My view is that it doesn’t take too much effort to get through Arts with adequate marks (so, passing all your units and so on). But to elevate your marks from adequate to good, or from good to impressive – that does take a fair chunk of effort. As you may or may not know, marks and grades and stuff at uni aren’t really the same as they are in high school. Getting a 90 in practically any unit across any degree is very rare – Arts included (perhaps even especially?). Getting into that High Distinction range can actually be really tough.

I think the difference largely comes down to a few things: persistence, resilience, and dedication (hey, more life skills!). Adjusting to assessment expectations and the like isn’t the easiest thing in the world, particularly coming straight out of high school. This is consistent for basically all degrees – there are new ways of doing things that you will need to learn. And it’s easy to get back a few dodgy marks, get frustrated, and give up. It’s almost a self-perpetuating cycle: bad mark, frustration, don’t study as much, bad mark, and so on.

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What you need to do is to break that cycle – or stop it before it even starts. And I think that’s where the skills I’ve just mentioned really come into play. If you get feedback that criticises what you’ve done, try to take it on board as much as possible. It’s not personal – your tutors will just be trying to help you improve. And I get that that can be difficult, don’t get me wrong. I went into uni thinking I knew how to write well, but I was honestly way off the mark. When I look back now on what I submitted in first year, I cringe.

That’s not a poor reflection on my first-year self; it just shows that you’ll continue to develop throughout your degree, and every piece of feedback you get back is important in that development. You have options, really: you can actually act on your tutors’ suggestions, or you can ignore them. And to me, doing the former puts you in a much better position to do really well throughout your degree.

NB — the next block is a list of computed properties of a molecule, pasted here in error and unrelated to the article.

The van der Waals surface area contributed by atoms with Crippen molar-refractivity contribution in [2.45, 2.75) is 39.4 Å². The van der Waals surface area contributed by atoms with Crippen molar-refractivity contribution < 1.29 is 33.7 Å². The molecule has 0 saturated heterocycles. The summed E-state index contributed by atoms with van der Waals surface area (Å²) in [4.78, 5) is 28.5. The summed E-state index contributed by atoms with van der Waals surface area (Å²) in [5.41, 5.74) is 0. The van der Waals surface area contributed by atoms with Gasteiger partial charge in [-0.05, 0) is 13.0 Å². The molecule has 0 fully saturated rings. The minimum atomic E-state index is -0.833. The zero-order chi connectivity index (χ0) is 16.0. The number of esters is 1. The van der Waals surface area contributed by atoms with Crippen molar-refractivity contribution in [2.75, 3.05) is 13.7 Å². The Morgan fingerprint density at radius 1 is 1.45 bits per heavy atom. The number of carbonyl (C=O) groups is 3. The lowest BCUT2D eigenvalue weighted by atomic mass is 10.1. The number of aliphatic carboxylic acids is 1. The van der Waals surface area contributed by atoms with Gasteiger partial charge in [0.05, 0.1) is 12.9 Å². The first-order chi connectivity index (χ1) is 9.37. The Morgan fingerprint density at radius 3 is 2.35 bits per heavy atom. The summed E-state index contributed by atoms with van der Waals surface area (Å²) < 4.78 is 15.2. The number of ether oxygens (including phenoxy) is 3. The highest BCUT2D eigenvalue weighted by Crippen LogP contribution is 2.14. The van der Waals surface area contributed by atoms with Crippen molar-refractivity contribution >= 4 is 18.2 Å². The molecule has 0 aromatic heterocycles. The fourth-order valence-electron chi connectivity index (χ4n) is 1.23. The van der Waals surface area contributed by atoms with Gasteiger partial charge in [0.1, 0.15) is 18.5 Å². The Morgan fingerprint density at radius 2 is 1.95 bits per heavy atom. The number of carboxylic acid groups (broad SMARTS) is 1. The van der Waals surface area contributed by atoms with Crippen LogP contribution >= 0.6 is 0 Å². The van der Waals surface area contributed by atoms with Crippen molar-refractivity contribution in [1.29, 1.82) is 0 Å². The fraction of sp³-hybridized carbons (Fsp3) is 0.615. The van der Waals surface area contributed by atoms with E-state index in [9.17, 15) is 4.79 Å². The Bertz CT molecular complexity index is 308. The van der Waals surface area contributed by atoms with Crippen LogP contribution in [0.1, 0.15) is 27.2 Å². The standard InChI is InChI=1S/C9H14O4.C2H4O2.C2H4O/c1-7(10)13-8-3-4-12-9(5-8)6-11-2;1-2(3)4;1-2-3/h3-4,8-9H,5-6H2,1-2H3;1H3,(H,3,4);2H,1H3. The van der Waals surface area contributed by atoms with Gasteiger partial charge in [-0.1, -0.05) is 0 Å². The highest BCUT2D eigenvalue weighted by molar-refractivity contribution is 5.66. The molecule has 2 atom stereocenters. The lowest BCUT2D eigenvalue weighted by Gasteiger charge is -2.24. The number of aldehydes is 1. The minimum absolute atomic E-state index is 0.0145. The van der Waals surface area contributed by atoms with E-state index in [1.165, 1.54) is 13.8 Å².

Think.

I think the most difficult assessment tasks for me were the ones where I needed to proffer my own opinions on things. I was used to being given information, learning that information and then regurgitating it in an exam. To me, that formula is pretty straightforward. But when it came to actually offering my own thoughts, I struggled a bit.

If you find yourself in a similar position, my advice to you is simply to take a step back and think for a bit. You don’t have to come up with something profound; you’re just being asked for your own take on things. If you can get those thoughts down on paper in a concise and persuasive manner, you’ll be sweet.

If you can’t seem to formulate your thoughts, just write down whatever comes to mind at the time. Cross things out, start again, make notes. Eventually, a plan will form – and this is something you can build on.

 

Sometimes, it’s best just to write.

And that’s the same with essays, which you’ll probably come across a fair bit in Arts. Trust me: I get the frustration of sitting at your laptop with an essay to write and just having nothing at all come to mind. You can read a pretty comprehensive guide on how to write good Arts essays here, but a few strategies I used to use: